Pine tool box, Stanley Style #4: Lids got made, fine tune later?

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Blog entry by bandit571 posted 01-21-2016 12:09 AM 1309 reads 0 times favorited 3 comments Add to Favorites Watch
« Part 3: In and out of the clamps Part 4 of Pine tool box, Stanley Style series Part 5: Sanding, and the final touches »

About 1pm today, decided to go and hide out in the shop… least until I got too sore to move..

Needed to clear some space. needed a couple…TOOLS from the Tool Chest #2….and be able to get to the mitresaw..

Found these hiding in the Tool Chest…a Wards #79, Stanley #39, and a square of some sort. I even swept the floor in there!

As I needed to get back to thay saw bench. Needed to cut some bread board ends at a bevel…on each end

IF I try to hold the board by hand, it just moves, this way it stays put! Got 4 of them done

At least for the bevels ( I’d have to go and look up the angles, sometime) but, these needed a groove thang..

Set up the router table for that. tried to keep the 1/2” deep groove real close, I think..

I made these ends first, because it was way easier to mark for length and angles, than holding a 1×12 and a pencil…

So, I marked out what length I needed for the panel. I can cut to length, then to width. To get a decently square edge on these boards….some people use a tablesaw…no room i the shop. However, I do use a “fence” of sorts..

This end just needed to be squared up. I measured from the cut line to the outside of the circular saw’s foot plate, and clamped the fence in place. It guides the saw nice and straight. I then cut to length (16-7/8”) using the same fence..

I also had run the vise all the way out. Nothing drops to the floor at the end of a cut. Even works doing the rip cuts. Cut-offs just drop down out of the way..

Ok, to make this bread board end, I used a simple Tongue & Groove joint. To make the tongues, takes that #78
One side , then the other. Rotate to the other end and repeat. Soon there is two tongues, and since the grooves were already done, I could check for fit as I went.

Ok, next, I needed to bevel the edges of the panel, to match the ends. Circular saw would quite make the cut…...Old School way..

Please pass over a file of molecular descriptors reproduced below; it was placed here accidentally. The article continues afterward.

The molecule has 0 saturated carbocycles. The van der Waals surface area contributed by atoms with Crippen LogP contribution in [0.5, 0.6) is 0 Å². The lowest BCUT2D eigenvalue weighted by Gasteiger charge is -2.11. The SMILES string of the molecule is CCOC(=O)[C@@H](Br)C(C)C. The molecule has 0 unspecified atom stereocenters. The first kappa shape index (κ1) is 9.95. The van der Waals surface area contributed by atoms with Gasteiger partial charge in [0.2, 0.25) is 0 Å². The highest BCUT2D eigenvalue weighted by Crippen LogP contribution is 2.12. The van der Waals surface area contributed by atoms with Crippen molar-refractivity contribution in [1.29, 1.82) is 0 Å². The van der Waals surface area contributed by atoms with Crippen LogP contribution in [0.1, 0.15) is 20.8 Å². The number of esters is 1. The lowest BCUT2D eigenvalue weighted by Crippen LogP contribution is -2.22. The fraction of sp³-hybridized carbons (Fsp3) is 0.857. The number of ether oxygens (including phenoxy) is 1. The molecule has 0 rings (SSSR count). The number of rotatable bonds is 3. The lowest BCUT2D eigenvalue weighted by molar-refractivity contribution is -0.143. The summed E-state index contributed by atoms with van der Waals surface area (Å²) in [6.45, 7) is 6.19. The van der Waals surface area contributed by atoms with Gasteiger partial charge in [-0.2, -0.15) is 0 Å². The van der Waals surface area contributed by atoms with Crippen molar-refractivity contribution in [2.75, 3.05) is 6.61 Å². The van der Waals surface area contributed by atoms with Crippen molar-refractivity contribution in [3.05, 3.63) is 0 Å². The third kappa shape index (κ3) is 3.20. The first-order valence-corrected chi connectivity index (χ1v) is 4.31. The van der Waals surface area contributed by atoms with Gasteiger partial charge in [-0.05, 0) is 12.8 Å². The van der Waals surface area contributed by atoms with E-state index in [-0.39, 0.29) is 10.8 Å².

I had marked a “stop line” down from the edge. Run that big fellow along at an angle….close to the bevel I needed.
Had one of the ends handy, to check on how I was doing.

Not too hateful? Rotate and do the other bevel. Dry fit these parts, so I could start on the second lid.

this is the “underside” of the lid. After a short Mountain Dew break….started on the second lid. Cut the panel to size, cut the tongues, and bevel the edges….whew! Got to the point, that I put the 22” long plane up, and used the Millers Falls No. 11 Junior Jack. Much lighter! Got a few clamps down and Elmer showed up. Fought a bit with a couple clamps, but both lids are now glued up.

Just awaiting on the glue to cure. Then, I can fine tune the lids to fit where they belong…

And install the hinges. Bad news? Well, I did have to keep sweeping that floor..

Otherwise, with the 78 and the jack plane throwing mounds of this stuff, I’d be ankle deep in no time at all.

Next up? Fit the lids to the box, and install the hinges. I’ll add a strip of Walnut on the ends to act as a dust seal. Much easier than trying to rebate three edges. After that? Stay tuned….

-- A Planer? I'M the planer, this is what I use

3 comments so far

View htl's profile


5168 posts in 1965 days

#1 posted 01-21-2016 01:06 AM

Coming along nicely.
If it wasn’t for the time stamp I’d think these pictures came from way back when.

-- An Index Of My Model making Blogs

View Smitty_Cabinetshop's profile


16807 posts in 3424 days

#2 posted 01-21-2016 01:31 AM

You’ve got that cool #78, and since when have you shied away from work? Nonetheless, looking good!

-- Don't anthropomorphize your handplanes. They hate it when you do that. - OldTools Archive -

View Miataguy's profile


157 posts in 2081 days

#3 posted 01-21-2016 01:21 PM

Awesome to see that long joiner plane in use…looks familiar….see you Saturday…..

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